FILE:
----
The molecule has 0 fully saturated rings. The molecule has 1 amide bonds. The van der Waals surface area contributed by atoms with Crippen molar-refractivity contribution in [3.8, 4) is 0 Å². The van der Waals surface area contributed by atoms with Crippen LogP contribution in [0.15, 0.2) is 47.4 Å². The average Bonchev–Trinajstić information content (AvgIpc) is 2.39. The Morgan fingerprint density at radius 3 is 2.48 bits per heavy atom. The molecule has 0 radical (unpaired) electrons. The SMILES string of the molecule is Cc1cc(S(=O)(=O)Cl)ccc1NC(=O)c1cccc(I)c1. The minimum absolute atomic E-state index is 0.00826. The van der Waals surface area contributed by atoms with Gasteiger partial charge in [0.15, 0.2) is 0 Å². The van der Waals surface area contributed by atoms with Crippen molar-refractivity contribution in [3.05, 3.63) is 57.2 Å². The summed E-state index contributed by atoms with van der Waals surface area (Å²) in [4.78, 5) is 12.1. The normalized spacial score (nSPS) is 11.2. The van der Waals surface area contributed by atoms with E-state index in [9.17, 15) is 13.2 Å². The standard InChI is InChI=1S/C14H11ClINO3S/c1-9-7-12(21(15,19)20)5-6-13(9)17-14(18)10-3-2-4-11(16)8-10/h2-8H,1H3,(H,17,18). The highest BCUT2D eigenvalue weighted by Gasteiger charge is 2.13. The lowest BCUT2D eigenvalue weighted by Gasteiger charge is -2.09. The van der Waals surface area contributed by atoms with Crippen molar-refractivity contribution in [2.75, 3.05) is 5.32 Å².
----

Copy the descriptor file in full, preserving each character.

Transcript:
The molecule has 0 fully saturated rings. The molecule has 1 amide bonds. The van der Waals surface area contributed by atoms with Crippen molar-refractivity contribution in [3.8, 4) is 0 Å². The van der Waals surface area contributed by atoms with Crippen LogP contribution in [0.15, 0.2) is 47.4 Å². The average Bonchev–Trinajstić information content (AvgIpc) is 2.39. The Morgan fingerprint density at radius 3 is 2.48 bits per heavy atom. The molecule has 0 radical (unpaired) electrons. The SMILES string of the molecule is Cc1cc(S(=O)(=O)Cl)ccc1NC(=O)c1cccc(I)c1. The minimum absolute atomic E-state index is 0.00826. The van der Waals surface area contributed by atoms with Gasteiger partial charge in [0.15, 0.2) is 0 Å². The van der Waals surface area contributed by atoms with Crippen molar-refractivity contribution in [3.05, 3.63) is 57.2 Å². The summed E-state index contributed by atoms with van der Waals surface area (Å²) in [4.78, 5) is 12.1. The normalized spacial score (nSPS) is 11.2. The van der Waals surface area contributed by atoms with E-state index in [9.17, 15) is 13.2 Å². The standard InChI is InChI=1S/C14H11ClINO3S/c1-9-7-12(21(15,19)20)5-6-13(9)17-14(18)10-3-2-4-11(16)8-10/h2-8H,1H3,(H,17,18). The highest BCUT2D eigenvalue weighted by Gasteiger charge is 2.13. The lowest BCUT2D eigenvalue weighted by Gasteiger charge is -2.09. The van der Waals surface area contributed by atoms with Crippen molar-refractivity contribution in [2.75, 3.05) is 5.32 Å².